As late at the 1950s, the Florida Seminoles were among the least acculturated of North American Indians. Three nineteenth-century wars with the United States had ended in defeat for the Seminoles, shattering their political structure and forcing the removal of the great majority of their people to Indian Territory west of the Mississippi. The remnant bands had dispersed into the uninhabited reaches of South Florida, where, largely left to their own devices, they continued to lead a life based on hunting, gathering, and swidden (cut and burn) agriculture. They were not able to resume their rather sophisticated pre-war political structure, but their culture did provide foci of leadership in the personages of the keepers of the medicine bundles.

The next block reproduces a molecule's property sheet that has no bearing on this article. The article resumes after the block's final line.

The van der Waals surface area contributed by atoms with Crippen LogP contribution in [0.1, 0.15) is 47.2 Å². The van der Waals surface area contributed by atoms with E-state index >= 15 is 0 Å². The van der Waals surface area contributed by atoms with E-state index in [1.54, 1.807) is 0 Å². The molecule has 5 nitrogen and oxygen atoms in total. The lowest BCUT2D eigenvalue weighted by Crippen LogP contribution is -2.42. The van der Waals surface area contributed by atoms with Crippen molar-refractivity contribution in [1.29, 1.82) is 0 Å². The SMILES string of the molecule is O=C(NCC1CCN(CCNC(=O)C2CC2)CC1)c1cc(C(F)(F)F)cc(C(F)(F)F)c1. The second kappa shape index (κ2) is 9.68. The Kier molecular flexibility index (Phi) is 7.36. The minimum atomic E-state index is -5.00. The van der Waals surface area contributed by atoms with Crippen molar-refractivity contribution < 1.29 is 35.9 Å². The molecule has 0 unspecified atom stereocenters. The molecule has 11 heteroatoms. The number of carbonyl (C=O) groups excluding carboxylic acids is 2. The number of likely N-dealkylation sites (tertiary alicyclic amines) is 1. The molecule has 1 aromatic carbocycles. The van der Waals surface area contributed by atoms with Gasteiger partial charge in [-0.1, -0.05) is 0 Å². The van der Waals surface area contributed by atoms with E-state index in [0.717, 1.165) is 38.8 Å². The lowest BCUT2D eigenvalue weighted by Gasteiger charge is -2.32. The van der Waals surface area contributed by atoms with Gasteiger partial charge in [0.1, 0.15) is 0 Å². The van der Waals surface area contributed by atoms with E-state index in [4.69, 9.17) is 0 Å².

King, R. T.
"Clan Affiliation and Leadership Among the Twentieth-Century Florida Indians,"
Florida Historical Quarterly: Vol. 55:
2, Article 5.
Available at: https://stars.library.ucf.edu/fhq/vol55/iss2/5